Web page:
• AdelineBoettcher

A short commentary on rat biomedical models



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A wide variety of animal models are used in biomedical research to help us understand human biology. Below is a plot commonly used animal models in research. Mouse and rats are the most commonly used animal models, while other larger animals are less frequently used. And a fun fact- a guinea pig is actually not a rodent- as described in this 1996 Nature paper[1]!







Rats are utilized in fields relating to cardiology, neurology, infectious disease, and cancer. As stated by Ellenbroek and Youn et al. (2016), rats are not big mice, and they can provide advantages over mouse models such as larger brain and body size for ease of surgical techniques, imaging, and catheter/needle placement for drug administration [2]. There are a variety of rat models that are being utilized in cancer research. Recently described models of cancer in rats include studying the role of estrogen in prostate carcinogensis in NBL rats [3], as well as testing anti-metastatic drug ranolazine on prostate tumors in rats [4]. Additionally, immunodeficient rats are also in the process of being developed. Immunodeficient animal models are critical in the field of cancer research because they allow for the growth of human tumor tissue.


He et al. (2019) generated a Rag1-/- Rag2-/- IL2Rg-/Y (SD-RG) rat model [5]. Rag1/2 (recombination activating genes) are required for proper VDJ recombination, needed for T and B cell development. IL2Rg is a signaling component required for T, B, and NK cell development. Thus, their rat model lacks T, B, and NK cells providing an environment permissible for human xenotransplantation. The group decided to mutate both Rag1 and Rag2 due to T cell leakiness problems in single Rag1-/- [6,7] and Rag2-/- [8] rats. The researchers successfully established human lung PDXs by subcutaneous implantation of tissue, and additionally show that xenografts propagated faster in the SD-RG rat model than the commonly used NOD scid gamma mice [5]. In order to improve this model, the authors discuss that introduction of a human Sirpa gene would allow for further humanization studies to be performed. Optimization of these rat models would provide biomedical models to a larger alternative animal model to mice.



And of course, check out these references:


1. D’Erchia AM, Gissi C, Pesole G, Saccone C, Arnason U. The guinea-pig is not a rodent. Nature. 1996;381: 597–600. doi:10.1038/381597a0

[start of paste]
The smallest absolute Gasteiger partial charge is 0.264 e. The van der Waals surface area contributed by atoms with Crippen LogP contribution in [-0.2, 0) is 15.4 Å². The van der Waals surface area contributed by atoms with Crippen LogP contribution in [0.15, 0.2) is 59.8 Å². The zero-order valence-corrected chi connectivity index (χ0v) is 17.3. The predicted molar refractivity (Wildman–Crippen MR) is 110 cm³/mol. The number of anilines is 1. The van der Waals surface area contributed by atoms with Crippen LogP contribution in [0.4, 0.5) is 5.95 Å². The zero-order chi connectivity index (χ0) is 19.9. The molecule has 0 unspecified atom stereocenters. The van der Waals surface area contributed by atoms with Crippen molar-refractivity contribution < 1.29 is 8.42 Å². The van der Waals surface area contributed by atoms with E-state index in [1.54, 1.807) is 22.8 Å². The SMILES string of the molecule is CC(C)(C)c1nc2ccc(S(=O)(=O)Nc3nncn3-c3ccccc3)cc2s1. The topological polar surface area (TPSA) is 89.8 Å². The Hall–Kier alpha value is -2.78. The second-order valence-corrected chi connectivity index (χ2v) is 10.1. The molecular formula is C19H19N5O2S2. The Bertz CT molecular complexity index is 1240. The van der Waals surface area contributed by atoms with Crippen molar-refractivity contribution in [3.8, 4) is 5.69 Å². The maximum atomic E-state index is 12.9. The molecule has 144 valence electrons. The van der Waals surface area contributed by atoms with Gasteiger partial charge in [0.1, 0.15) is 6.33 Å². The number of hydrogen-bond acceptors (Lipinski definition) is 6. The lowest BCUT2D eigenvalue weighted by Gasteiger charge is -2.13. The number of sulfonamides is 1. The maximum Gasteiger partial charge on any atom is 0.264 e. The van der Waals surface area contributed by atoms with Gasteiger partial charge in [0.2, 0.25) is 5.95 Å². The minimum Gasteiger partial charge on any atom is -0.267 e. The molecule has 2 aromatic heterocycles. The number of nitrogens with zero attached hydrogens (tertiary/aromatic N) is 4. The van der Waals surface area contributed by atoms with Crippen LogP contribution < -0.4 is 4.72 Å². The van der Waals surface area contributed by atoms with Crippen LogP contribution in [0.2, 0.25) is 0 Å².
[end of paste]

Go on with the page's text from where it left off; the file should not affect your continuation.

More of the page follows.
2. Ellenbroek B, Youn J. Rodent models in neuroscience research: is it a rat race? Dis Model Mech. 2016;9: 1079–1087. doi:10.1242/dmm.026120


3. Ozten N, Vega K, Liehr J, Huang X, Horton L, Cavalieri EL, et al. Role of Estrogen in Androgen-Induced Prostate Carcinogenesis in NBL Rats. Horm Cancer. 2019;10: 77–88. doi:10.1007/s12672-019-00360-7


4. Bugan I, Kucuk S, Karagoz Z, Fraser SP, Kaya H, Dodson A, et al. Anti-metastatic effect of ranolazine in an in vivo rat model of prostate cancer, and expression of voltage-gated sodium channel protein in human prostate. Prostate Cancer Prostatic Dis. 2019; doi:10.1038/s41391-019-0128-3


5. He D, Zhang J, Wu W, Yi N, He W, Lu P, et al. A novel immunodeficient rat model supports human lung cancer xenografts. FASEB J Off Publ Fed Am Soc Exp Biol. 2019;33: 140–150. doi:10.1096/fj.201800102RR


6. Zschemisch N-H, Glage S, Wedekind D, Weinstein EJ, Cui X, Dorsch M, et al. Zinc-finger nuclease mediated disruption of Rag1 in the LEW/Ztm rat. BMC Immunol. 2012;13: 60. doi:10.1186/1471-2172-13-60


7. Menoret S, Fontaniere S, Jantz D, Tesson L, Thinard R, Remy S, et al. Generation of Rag1-knockout immunodeficient rats and mice using engineered meganucleases. FASEB J Off Publ Fed Am Soc Exp Biol. 2013;27: 703–711. doi:10.1096/fj.12-219907


8. Noto FK, Adjan-Steffey V, Tong M, Ravichandran K, Zhang W, Arey A, et al. Sprague Dawley <em>Rag2</em>-Null Rats Created from Engineered Spermatogonial Stem Cells Are Immunodeficient and Permissive to Human Xenografts. Mol Cancer Ther. 2018;17: 2481 LP – 2489. doi:10.1158/1535-7163.MCT-18-0156

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